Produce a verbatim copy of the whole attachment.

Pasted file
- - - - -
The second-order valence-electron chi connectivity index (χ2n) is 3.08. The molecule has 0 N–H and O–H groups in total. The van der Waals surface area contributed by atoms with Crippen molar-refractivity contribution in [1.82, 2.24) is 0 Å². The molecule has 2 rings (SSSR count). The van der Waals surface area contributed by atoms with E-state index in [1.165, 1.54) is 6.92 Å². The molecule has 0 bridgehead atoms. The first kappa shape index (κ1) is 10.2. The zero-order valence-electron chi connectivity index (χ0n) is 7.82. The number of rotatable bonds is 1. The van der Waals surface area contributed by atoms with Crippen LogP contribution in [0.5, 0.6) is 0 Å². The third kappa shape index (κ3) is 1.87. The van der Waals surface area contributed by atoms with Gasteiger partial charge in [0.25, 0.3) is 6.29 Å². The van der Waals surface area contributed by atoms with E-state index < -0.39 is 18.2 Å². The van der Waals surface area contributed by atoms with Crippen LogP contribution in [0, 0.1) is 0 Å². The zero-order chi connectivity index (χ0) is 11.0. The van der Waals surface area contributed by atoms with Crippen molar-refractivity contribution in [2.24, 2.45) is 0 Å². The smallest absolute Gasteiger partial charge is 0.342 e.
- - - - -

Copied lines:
The second-order valence-electron chi connectivity index (χ2n) is 3.08. The molecule has 0 N–H and O–H groups in total. The van der Waals surface area contributed by atoms with Crippen molar-refractivity contribution in [1.82, 2.24) is 0 Å². The molecule has 2 rings (SSSR count). The van der Waals surface area contributed by atoms with E-state index in [1.165, 1.54) is 6.92 Å². The molecule has 0 bridgehead atoms. The first kappa shape index (κ1) is 10.2. The zero-order valence-electron chi connectivity index (χ0n) is 7.82. The number of rotatable bonds is 1. The van der Waals surface area contributed by atoms with Crippen LogP contribution in [0.5, 0.6) is 0 Å². The third kappa shape index (κ3) is 1.87. The van der Waals surface area contributed by atoms with Gasteiger partial charge in [0.25, 0.3) is 6.29 Å². The van der Waals surface area contributed by atoms with E-state index < -0.39 is 18.2 Å². The van der Waals surface area contributed by atoms with Crippen LogP contribution in [0, 0.1) is 0 Å². The zero-order chi connectivity index (χ0) is 11.0. The van der Waals surface area contributed by atoms with Crippen molar-refractivity contribution in [2.24, 2.45) is 0 Å². The smallest absolute Gasteiger partial charge is 0.342 e.